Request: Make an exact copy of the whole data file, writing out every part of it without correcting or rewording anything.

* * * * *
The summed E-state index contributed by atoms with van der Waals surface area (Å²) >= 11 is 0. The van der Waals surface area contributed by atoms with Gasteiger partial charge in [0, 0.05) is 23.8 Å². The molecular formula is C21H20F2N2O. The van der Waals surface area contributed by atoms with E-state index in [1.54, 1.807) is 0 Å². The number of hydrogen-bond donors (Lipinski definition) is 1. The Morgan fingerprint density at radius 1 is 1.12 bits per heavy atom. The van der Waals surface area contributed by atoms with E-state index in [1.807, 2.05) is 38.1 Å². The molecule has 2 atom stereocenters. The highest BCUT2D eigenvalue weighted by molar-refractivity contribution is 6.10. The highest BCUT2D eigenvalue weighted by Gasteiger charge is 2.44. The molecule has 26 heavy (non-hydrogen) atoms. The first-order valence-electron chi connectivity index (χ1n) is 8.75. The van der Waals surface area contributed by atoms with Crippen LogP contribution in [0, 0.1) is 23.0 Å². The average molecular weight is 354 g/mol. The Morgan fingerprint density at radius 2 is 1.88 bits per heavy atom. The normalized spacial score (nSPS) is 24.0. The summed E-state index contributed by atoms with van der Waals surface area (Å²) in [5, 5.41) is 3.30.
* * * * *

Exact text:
The summed E-state index contributed by atoms with van der Waals surface area (Å²) >= 11 is 0. The van der Waals surface area contributed by atoms with Gasteiger partial charge in [0, 0.05) is 23.8 Å². The molecular formula is C21H20F2N2O. The van der Waals surface area contributed by atoms with E-state index in [1.54, 1.807) is 0 Å². The number of hydrogen-bond donors (Lipinski definition) is 1. The Morgan fingerprint density at radius 1 is 1.12 bits per heavy atom. The van der Waals surface area contributed by atoms with E-state index in [1.807, 2.05) is 38.1 Å². The molecule has 2 atom stereocenters. The highest BCUT2D eigenvalue weighted by molar-refractivity contribution is 6.10. The highest BCUT2D eigenvalue weighted by Gasteiger charge is 2.44. The molecule has 26 heavy (non-hydrogen) atoms. The first-order valence-electron chi connectivity index (χ1n) is 8.75. The van der Waals surface area contributed by atoms with Crippen LogP contribution in [0, 0.1) is 23.0 Å². The average molecular weight is 354 g/mol. The Morgan fingerprint density at radius 2 is 1.88 bits per heavy atom. The normalized spacial score (nSPS) is 24.0. The summed E-state index contributed by atoms with van der Waals surface area (Å²) in [5, 5.41) is 3.30.